Persistent Link:
http://hdl.handle.net/10150/186586
Title:
Teacher mentoring: A micro-political study of collegiality.
Author:
Bas-Isaac, Eugenia.
Issue Date:
1993
Publisher:
The University of Arizona.
Rights:
Copyright © is held by the author. Digital access to this material is made possible by the University Libraries, University of Arizona. Further transmission, reproduction or presentation (such as public display or performance) of protected items is prohibited except with permission of the author.
Abstract:
The primary objective of the study is to examine whether teachers view mentoring as an inherently contrived or collaborative enterprise. Drawing upon a micro-political framework, this study examines the relationships between contrived and collaborative collegial relationships (Hargreaves, 1991), utilizing data from a mentor teacher program in a large Southwestern district. Teacher collegiality has not been viewed within the context of shifting power relationships between teachers and administrators. Some researchers (Conley, Bas-Isaac, & Scull, in press; Hargreaves, 1991) have maintained that while some teacher collegiality mechanisms may be teacher-driven and reflect genuine teacher collaboration, others are contrived and aimed more toward promoting administrative efficiency and gaining greater control over teachers' work. The critical question is whether peer mentoring systems, such as a formalized mentoring component of a Career Ladder program, which are inherently contrived, are capable of generating teacher collaboration. The results suggest that collaborative and contrived collegiality may be complementary relationships, that is, teachers can meet their own needs and interests in what on the surface is a contrived setting.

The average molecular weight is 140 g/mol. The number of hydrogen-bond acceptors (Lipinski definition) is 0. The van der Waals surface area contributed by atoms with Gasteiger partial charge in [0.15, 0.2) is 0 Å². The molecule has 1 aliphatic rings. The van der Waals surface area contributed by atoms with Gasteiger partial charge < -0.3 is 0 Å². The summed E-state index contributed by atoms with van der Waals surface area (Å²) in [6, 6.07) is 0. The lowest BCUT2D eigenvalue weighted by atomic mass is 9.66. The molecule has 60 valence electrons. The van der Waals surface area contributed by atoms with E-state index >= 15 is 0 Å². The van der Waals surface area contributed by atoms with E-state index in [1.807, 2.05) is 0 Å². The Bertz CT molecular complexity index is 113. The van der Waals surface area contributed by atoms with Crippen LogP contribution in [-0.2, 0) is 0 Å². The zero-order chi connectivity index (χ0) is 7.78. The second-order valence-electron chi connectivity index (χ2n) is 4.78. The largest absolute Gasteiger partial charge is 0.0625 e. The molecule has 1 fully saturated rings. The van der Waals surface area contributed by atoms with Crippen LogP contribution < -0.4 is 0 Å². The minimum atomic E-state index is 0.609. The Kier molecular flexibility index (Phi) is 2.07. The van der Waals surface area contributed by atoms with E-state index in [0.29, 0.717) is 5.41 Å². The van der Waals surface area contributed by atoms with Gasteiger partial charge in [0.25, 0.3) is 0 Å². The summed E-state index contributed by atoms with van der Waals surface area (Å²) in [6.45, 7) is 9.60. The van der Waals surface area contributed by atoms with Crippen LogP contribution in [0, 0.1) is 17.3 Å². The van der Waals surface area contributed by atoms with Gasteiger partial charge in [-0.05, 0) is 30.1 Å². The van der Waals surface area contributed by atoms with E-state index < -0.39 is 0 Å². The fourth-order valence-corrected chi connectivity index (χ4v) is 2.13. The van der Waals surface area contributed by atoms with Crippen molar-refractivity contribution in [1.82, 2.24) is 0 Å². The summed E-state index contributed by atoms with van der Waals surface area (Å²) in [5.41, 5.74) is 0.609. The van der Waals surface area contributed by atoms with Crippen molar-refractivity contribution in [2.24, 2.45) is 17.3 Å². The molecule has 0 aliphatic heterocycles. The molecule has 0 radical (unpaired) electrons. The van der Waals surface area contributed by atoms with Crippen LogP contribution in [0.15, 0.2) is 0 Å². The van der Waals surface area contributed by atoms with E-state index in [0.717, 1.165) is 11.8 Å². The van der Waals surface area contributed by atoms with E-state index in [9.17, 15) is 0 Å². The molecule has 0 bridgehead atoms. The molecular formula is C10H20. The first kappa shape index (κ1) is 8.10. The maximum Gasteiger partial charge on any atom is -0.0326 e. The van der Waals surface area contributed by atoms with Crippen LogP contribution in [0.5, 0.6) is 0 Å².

Type:
text; Dissertation-Reproduction (electronic)
Keywords:
Dissertations, Academic.; Educational sociology.; Teachers -- Training of.
Degree Name:
Ed.D.
Degree Level:
doctoral
Degree Program:
Educational Administration and Higher Education; Graduate College
Degree Grantor:
University of Arizona
Committee Chair:
Conley, Sharon

Full metadata record

DC FieldValue Language
dc.language.isoenen_US
dc.titleTeacher mentoring: A micro-political study of collegiality.en_US
dc.creatorBas-Isaac, Eugenia.en_US
dc.contributor.authorBas-Isaac, Eugenia.en_US
dc.date.issued1993en_US
dc.publisherThe University of Arizona.en_US
dc.rightsCopyright © is held by the author. Digital access to this material is made possible by the University Libraries, University of Arizona. Further transmission, reproduction or presentation (such as public display or performance) of protected items is prohibited except with permission of the author.en_US
dc.description.abstractThe primary objective of the study is to examine whether teachers view mentoring as an inherently contrived or collaborative enterprise. Drawing upon a micro-political framework, this study examines the relationships between contrived and collaborative collegial relationships (Hargreaves, 1991), utilizing data from a mentor teacher program in a large Southwestern district. Teacher collegiality has not been viewed within the context of shifting power relationships between teachers and administrators. Some researchers (Conley, Bas-Isaac, & Scull, in press; Hargreaves, 1991) have maintained that while some teacher collegiality mechanisms may be teacher-driven and reflect genuine teacher collaboration, others are contrived and aimed more toward promoting administrative efficiency and gaining greater control over teachers' work. The critical question is whether peer mentoring systems, such as a formalized mentoring component of a Career Ladder program, which are inherently contrived, are capable of generating teacher collaboration. The results suggest that collaborative and contrived collegiality may be complementary relationships, that is, teachers can meet their own needs and interests in what on the surface is a contrived setting.en_US
dc.typetexten_US
dc.typeDissertation-Reproduction (electronic)en_US
dc.subjectDissertations, Academic.en_US
dc.subjectEducational sociology.en_US
dc.subjectTeachers -- Training of.en_US
thesis.degree.nameEd.D.en_US
thesis.degree.leveldoctoralen_US
thesis.degree.disciplineEducational Administration and Higher Educationen_US
thesis.degree.disciplineGraduate Collegeen_US
thesis.degree.grantorUniversity of Arizonaen_US
dc.contributor.chairConley, Sharonen_US
dc.contributor.committeememberClark, Donald C.en_US
dc.contributor.committeememberHeckman, Paul E.en_US
dc.identifier.proquest9422813en_US
dc.identifier.oclc721986151en_US
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